How did we get here in The United States Class System?
I’ve worked a job since before I could drive a car. I knew that money talks early on and that it was the key to getting an education and the life I wanted for myself. My understanding wasn’t born out of greed, but rather knowing that money was what I needed to build myself up. It’s a curious thing to define a person by the money they make in a year, but that is the way our population is observed by corporations, the US government, economists, and even ourselves. When the American mentality is to measure a person’s importance in society by dollar value, it’s easy to see why the socio-economic class system is so fucked up.
We segment communities by personal assets, and then the government takes its piece of the pie. While I have no qualms about paying my taxes, I do have an issue with the bulk of the way the money is spent, and that low-income and working-class people are the ones whose money is getting lit on fire. Wealth inequality runs rampant through the United States.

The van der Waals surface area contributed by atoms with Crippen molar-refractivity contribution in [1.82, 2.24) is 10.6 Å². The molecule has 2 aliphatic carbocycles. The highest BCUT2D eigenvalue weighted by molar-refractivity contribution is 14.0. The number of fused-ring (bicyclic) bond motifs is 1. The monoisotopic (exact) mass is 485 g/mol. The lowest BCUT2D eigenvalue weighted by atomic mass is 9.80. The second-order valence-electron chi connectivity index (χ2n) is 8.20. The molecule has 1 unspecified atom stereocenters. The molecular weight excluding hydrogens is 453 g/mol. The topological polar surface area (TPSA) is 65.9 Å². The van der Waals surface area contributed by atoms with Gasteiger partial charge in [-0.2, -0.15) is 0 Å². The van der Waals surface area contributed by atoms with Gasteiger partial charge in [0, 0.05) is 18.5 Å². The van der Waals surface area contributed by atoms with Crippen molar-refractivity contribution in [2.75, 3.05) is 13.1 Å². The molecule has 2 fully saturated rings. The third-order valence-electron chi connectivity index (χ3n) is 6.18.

It’s not just about paying a ‘fair share’ of taxes across all tax brackets, it’s about the people at the top using their money and influence to change the lives of everyday people right from under their noses. We know that communities of color are disproportionately affected by the decisions made by the ultra-rich. They donate hefty sums to election campaigns, hide their true value and taxable dollars in philanthropy, and use a plethora of loopholes to play the system to their advantage.
When I look at the US socio-economic class system, I always see Las Castas. If you don’t know what Las Castas is here is the definition:
The Spanish Empire’s Casta System sought to differentiate the various racial mixtures of the Americas. It dictated one’s social status, level of taxation, and legal rights.
And here is a hateful image illustrating the way people were classified:
This chart defined the extent to which a person could exist in society. It seeded internal hatred for other people and encouraged a breed ‘white’ mentality for the chance of a better life for their children. La Castas has long since been done away with, but the mentality has been thriving for long before it’s creation, and that same mentality continues to affect low-income and working-class communities today. Capitalism is the United States’ bread and butter. We are taught to support a system that disenfranchised people along the way. When our country’s elite are dependent upon our exploitation and voice disingenuous sympathy during election cycles, who are we left with for support?